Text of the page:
1st Place Winner
Turett Collaborative Architects, New York, N.Y.
Brim Consulting LLC, Architects, Northbrook, Ill.
Marrokal Construction Company, San Diego
Kohler Homes, Burke, Va.
In a three-year project, Manhattan architect Wayne Turett and his team, reimagined, reengineered and recreated a drab three-story 19th century commercial facility. The result is a sleek, modern and ultra-cool Greenwich Village single-family home, fully tailored to the living desires of its bachelor commissioner.
Those needs included: three guest bedrooms, a master suite, outdoor living in multiple locations, a three-car garage, a media room, and an abundance of natural light despite being flush against neighboring buildings on three sides.
“The owner of the house is a young entrepreneur and successful businessman with a wonderful design sense and the ability to visualize a final product that had no relationship to the starting point,” says Turett’s summary in his award entry binder. “The project objective was to design a vertical luxury home that is designed around the lack of light and air typically found in NYC. The design temperament was to be understated luxury.”
In short, the building was gutted. The original ground floor was lowered and the second floor raised up. The third floor was demolished and a two-story penthouse addition was built on top. The entire rear-facing side of the renovated building is composed of window walls at each level.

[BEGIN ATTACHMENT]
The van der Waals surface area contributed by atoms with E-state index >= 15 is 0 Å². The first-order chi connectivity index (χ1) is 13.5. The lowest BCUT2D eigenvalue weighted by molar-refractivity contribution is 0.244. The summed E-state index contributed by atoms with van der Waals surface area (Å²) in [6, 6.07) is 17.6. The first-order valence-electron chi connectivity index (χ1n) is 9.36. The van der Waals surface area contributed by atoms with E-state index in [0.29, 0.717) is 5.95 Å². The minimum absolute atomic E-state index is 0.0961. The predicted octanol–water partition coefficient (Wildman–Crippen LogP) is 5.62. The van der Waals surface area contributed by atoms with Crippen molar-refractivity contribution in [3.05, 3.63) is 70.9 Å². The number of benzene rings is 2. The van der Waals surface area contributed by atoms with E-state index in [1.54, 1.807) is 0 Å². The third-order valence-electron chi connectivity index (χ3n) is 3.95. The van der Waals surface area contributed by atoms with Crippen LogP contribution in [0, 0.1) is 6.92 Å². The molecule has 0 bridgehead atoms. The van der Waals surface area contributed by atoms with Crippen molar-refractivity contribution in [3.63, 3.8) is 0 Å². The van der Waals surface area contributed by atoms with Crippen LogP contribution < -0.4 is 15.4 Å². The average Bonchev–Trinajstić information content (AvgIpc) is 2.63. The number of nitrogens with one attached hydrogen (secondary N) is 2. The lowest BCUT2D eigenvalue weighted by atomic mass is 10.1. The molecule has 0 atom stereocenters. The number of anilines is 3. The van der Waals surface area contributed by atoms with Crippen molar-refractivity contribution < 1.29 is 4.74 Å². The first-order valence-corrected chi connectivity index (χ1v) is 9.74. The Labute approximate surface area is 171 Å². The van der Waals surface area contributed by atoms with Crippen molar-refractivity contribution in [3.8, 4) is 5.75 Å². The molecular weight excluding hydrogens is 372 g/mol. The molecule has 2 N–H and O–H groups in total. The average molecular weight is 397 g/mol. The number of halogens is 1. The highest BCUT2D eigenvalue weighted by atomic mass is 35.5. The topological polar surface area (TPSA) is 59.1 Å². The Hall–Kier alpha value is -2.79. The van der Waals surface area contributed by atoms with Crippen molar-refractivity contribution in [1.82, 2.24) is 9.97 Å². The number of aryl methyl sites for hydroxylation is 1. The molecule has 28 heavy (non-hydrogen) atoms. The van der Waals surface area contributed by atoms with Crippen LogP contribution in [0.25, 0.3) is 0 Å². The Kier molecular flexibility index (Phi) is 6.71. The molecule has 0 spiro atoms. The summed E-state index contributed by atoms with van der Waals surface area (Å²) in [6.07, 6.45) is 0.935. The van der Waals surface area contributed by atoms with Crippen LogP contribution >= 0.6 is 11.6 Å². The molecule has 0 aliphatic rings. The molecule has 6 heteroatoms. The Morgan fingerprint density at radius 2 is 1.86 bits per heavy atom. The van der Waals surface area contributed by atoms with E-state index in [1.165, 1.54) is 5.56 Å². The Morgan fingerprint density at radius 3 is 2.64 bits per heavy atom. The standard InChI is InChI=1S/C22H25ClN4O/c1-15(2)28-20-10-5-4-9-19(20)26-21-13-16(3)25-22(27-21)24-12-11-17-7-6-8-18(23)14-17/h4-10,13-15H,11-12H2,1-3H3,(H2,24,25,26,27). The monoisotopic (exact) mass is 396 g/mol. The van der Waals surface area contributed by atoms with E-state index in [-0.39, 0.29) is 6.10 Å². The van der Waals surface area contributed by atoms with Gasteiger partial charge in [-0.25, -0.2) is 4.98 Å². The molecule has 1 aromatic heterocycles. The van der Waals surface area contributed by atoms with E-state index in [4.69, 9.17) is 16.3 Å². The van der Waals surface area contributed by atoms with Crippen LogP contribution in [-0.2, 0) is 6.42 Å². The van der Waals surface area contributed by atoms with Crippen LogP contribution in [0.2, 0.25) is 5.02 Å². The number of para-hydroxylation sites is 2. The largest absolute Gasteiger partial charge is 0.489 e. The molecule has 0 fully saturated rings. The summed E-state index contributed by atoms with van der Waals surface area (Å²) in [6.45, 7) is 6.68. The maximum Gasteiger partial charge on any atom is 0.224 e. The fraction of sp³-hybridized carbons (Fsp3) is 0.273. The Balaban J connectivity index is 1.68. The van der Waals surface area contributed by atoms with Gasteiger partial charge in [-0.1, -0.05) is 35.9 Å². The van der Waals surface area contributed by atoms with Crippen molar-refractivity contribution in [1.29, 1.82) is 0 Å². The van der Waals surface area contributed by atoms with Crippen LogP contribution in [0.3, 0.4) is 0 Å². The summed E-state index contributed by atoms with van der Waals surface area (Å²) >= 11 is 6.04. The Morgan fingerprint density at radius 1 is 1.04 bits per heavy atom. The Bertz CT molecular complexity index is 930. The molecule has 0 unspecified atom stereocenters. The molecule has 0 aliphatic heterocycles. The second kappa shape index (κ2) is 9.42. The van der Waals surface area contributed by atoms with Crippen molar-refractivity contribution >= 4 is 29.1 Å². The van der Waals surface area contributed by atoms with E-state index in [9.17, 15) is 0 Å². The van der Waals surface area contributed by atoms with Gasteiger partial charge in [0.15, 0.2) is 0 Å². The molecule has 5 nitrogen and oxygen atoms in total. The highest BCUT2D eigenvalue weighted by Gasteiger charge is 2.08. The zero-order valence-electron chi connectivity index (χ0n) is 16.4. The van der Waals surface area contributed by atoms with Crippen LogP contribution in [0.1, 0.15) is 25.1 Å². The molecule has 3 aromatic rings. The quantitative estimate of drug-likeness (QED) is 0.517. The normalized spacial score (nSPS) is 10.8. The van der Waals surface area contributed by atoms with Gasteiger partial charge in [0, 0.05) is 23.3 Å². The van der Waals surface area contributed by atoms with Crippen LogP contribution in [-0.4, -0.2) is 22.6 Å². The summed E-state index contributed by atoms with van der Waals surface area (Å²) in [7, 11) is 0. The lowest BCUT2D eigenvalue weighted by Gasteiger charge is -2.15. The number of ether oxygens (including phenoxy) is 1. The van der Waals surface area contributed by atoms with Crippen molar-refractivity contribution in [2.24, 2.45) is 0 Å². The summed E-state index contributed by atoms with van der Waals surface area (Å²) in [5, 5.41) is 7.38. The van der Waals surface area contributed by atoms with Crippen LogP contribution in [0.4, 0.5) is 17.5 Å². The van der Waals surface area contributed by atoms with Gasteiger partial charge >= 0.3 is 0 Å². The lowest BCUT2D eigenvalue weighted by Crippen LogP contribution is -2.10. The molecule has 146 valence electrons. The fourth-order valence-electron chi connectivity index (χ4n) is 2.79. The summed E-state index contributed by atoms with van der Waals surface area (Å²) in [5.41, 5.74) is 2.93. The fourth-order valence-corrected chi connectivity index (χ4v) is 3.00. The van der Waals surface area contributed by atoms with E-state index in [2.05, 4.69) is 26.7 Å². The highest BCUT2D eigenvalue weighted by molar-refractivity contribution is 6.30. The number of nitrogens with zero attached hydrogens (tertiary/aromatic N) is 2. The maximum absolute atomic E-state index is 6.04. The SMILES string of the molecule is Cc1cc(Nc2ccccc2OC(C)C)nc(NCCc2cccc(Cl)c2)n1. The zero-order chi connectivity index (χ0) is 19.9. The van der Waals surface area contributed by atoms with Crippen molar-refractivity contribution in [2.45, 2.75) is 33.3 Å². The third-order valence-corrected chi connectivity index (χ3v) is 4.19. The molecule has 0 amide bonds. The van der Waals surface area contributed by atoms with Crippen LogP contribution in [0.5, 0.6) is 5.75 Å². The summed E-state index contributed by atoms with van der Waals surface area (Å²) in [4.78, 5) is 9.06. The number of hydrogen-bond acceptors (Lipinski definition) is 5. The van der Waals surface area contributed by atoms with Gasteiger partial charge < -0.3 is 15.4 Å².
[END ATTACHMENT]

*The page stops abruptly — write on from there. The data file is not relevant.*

At the very top is the master suite with a private, street-facing deck accessed via the master bath. Off the second floor is the main outdoor living space, with a floor composed of a large structural skylight above the main kitchen/dining/living area located at the rear of the ground floor. Complete with a garden along the perimeter, this space is accessed via a light-filled, second-floor office. (The front of the second floor is comprised mainly of a media room.) Beyond the ground floor main room is a Manhattan-esque backyard, tiny yet open and serene. Every inch of it is covered with gray riverstones.
One of the Master Design Award judges was agape as he paged through the photos of this home. “Awesome project,” he exclaimed, “very creative.”
At completion in early 2004, the owner was left with a home very much in keeping with his original request, explains Turett. “Each floor has a different configuration, but relates to the others because of the openness of the plan and the transparency of the design.”